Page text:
TRIGGER WARNING Rape, Human trafficking

Slavery Inc. by Lydia Cacho

Slavery Inc Cover
Mexican human rights campaigner and journalist Lydia Cacho exposes established sex trafficking industries all over the world.

Lydia Cacho is a Mexican journalist, feminist and campaigner for human rights. Her first book exposed a nationwide child pornography ring involving leading businessmen.

She also runs a shelter for victims of sexual exploitation. Cacho’s investigations have led to her being wrongly imprisoned and tortured. She is currently in hiding.

Lydia Cacho’s investigations into sex trafficking have led to her being wrongly imprisoned and tortured. She is currently in hiding.First published in 2010, Slavery Inc.: The Untold Story of International Sex Trafficking is now available in English. Slavery Inc. details a journey around the world’s hidden pockets.

Cacho begins in Turkey, where Eastern European women are unwittingly lured into sexual slavery with the promise of a better life.

Further east, in war-torn Israel and Palestine, prostitution is illegal, and most human rights organisations deny the existence of sex trafficking.

Nonetheless, the presence of soldiers sets a high demand for commercial sex, and most exploitation and violence against women takes place in refugee camps.

Cacho then moves to Tokyo, where a young American woman arrived to begin her dream career as a nightclub singer. This dream culminated in a vicious gang rape by members of the Yakuza, Japan’s infamous crime syndicate.

Faced with a struggling economy, Cambodia favours investment from companies in China, despite evidence of links to Chinese criminal organisations, or Triads.

In Burma, trafficking is a lucrative business run by the military state. “Burma is effectively a concentration camp for women,” writes Cacho. In Argentina, a line of brothels and lap-dancing clubs are owned by a former intelligence agent.

Cacho uses the term ‘mafia’ to describe criminal organisations. ‘The mafia does not necessarily manage the sex industry directly,’ she writes, ‘but it provides protection.’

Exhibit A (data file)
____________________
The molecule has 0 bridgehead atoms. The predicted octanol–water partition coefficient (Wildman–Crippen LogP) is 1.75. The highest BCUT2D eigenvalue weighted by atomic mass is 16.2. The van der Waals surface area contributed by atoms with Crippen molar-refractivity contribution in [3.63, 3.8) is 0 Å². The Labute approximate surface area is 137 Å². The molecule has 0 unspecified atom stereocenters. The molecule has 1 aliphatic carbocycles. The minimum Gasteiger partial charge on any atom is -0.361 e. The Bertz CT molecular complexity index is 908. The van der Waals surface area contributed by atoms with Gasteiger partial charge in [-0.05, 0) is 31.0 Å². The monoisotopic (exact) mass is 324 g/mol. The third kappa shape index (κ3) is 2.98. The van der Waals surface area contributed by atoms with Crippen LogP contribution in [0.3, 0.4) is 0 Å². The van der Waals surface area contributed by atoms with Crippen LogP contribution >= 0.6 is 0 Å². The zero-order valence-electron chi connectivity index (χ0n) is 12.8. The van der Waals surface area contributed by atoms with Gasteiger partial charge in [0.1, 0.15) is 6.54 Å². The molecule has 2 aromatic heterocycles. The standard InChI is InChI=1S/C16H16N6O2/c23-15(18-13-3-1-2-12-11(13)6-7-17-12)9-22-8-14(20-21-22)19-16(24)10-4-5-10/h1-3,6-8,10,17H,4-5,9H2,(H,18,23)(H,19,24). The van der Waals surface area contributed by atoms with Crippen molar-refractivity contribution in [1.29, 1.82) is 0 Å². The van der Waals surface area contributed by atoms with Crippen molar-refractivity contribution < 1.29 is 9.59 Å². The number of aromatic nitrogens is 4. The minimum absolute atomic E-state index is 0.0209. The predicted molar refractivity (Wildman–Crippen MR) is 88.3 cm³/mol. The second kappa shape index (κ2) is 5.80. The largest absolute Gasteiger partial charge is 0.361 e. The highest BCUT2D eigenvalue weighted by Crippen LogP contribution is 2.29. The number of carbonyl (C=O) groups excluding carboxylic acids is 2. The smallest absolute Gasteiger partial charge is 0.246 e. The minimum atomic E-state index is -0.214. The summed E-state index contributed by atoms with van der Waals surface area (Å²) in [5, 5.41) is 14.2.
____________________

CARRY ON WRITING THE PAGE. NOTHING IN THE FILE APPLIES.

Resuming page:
She believes that a ‘feminist boomerang’ has allowed the sex industry to modernise itself, supported by liberal ideas of sexual freedom. Sex tourism is flourishing, favoured by Western men in search of more submissive – and often very young – women.

Globalisation has created unlimited supply and demand, Cacho argues. Noting the many similarities between drug trafficking and the human slave trade, she suggests that it may yet overtake the business in narcotics.

Visiting the Adult Entertainment Expo in Nevada, Cacho finds that anyone who questions the link between mafias and the sex industry is dismissed as a fantasist. Nonetheless, commercial sexual exploitation is the world’s most documented form of human trafficking.

An interview with a former US soldier who witnessed the rape of women by fellow officers in Iraq reflects the enduring link between sexual violence and war.

Pimping, not prostitution, is the oldest profession, Cacho writes, showing how pimps manipulate vulnerable women. Many refuse to see themselves as victims, as this would further erode their self-esteem.

Campaigns against sex trafficking generally focus on encouraging women not to be ‘fooled’, which increases their sense of shame. Christian rescue agencies promote traditional moral values, while temporary shelters cannot prevent victims from being sold again.

Until equality is achieved on a worldwide scale, Cacho concludes, women will always be at risk of violence and exploitation. Written in a pacy style, Slavery Inc. uncovers a global tragedy that has been largely secret.

The fearless Cacho addresses her subject with a cool head, raising questions that won’t be brushed aside.